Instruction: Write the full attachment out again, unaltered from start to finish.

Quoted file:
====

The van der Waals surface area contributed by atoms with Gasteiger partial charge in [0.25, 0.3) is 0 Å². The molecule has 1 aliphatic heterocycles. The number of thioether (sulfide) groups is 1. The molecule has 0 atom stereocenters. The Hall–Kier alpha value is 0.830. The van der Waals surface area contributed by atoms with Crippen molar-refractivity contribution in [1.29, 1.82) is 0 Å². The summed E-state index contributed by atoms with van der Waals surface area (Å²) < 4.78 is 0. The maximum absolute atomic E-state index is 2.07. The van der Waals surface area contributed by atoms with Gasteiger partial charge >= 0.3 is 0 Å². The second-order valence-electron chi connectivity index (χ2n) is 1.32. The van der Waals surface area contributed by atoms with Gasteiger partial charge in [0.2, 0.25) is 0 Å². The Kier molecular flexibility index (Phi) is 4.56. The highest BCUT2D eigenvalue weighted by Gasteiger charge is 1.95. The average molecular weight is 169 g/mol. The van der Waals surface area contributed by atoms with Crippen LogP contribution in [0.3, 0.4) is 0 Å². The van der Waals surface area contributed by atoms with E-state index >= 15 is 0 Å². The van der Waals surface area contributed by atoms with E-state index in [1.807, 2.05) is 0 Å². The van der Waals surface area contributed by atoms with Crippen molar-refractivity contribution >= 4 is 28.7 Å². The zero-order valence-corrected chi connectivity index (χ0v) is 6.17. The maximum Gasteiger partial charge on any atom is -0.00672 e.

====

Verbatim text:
The van der Waals surface area contributed by atoms with Gasteiger partial charge in [0.25, 0.3) is 0 Å². The molecule has 1 aliphatic heterocycles. The number of thioether (sulfide) groups is 1. The molecule has 0 atom stereocenters. The Hall–Kier alpha value is 0.830. The van der Waals surface area contributed by atoms with Crippen molar-refractivity contribution in [1.29, 1.82) is 0 Å². The summed E-state index contributed by atoms with van der Waals surface area (Å²) < 4.78 is 0. The maximum absolute atomic E-state index is 2.07. The van der Waals surface area contributed by atoms with Gasteiger partial charge >= 0.3 is 0 Å². The second-order valence-electron chi connectivity index (χ2n) is 1.32. The van der Waals surface area contributed by atoms with Gasteiger partial charge in [0.2, 0.25) is 0 Å². The Kier molecular flexibility index (Phi) is 4.56. The highest BCUT2D eigenvalue weighted by Gasteiger charge is 1.95. The average molecular weight is 169 g/mol. The van der Waals surface area contributed by atoms with Crippen LogP contribution in [0.3, 0.4) is 0 Å². The van der Waals surface area contributed by atoms with E-state index >= 15 is 0 Å². The van der Waals surface area contributed by atoms with E-state index in [1.807, 2.05) is 0 Å². The van der Waals surface area contributed by atoms with Crippen molar-refractivity contribution >= 4 is 28.7 Å². The zero-order valence-corrected chi connectivity index (χ0v) is 6.17. The maximum Gasteiger partial charge on any atom is -0.00672 e.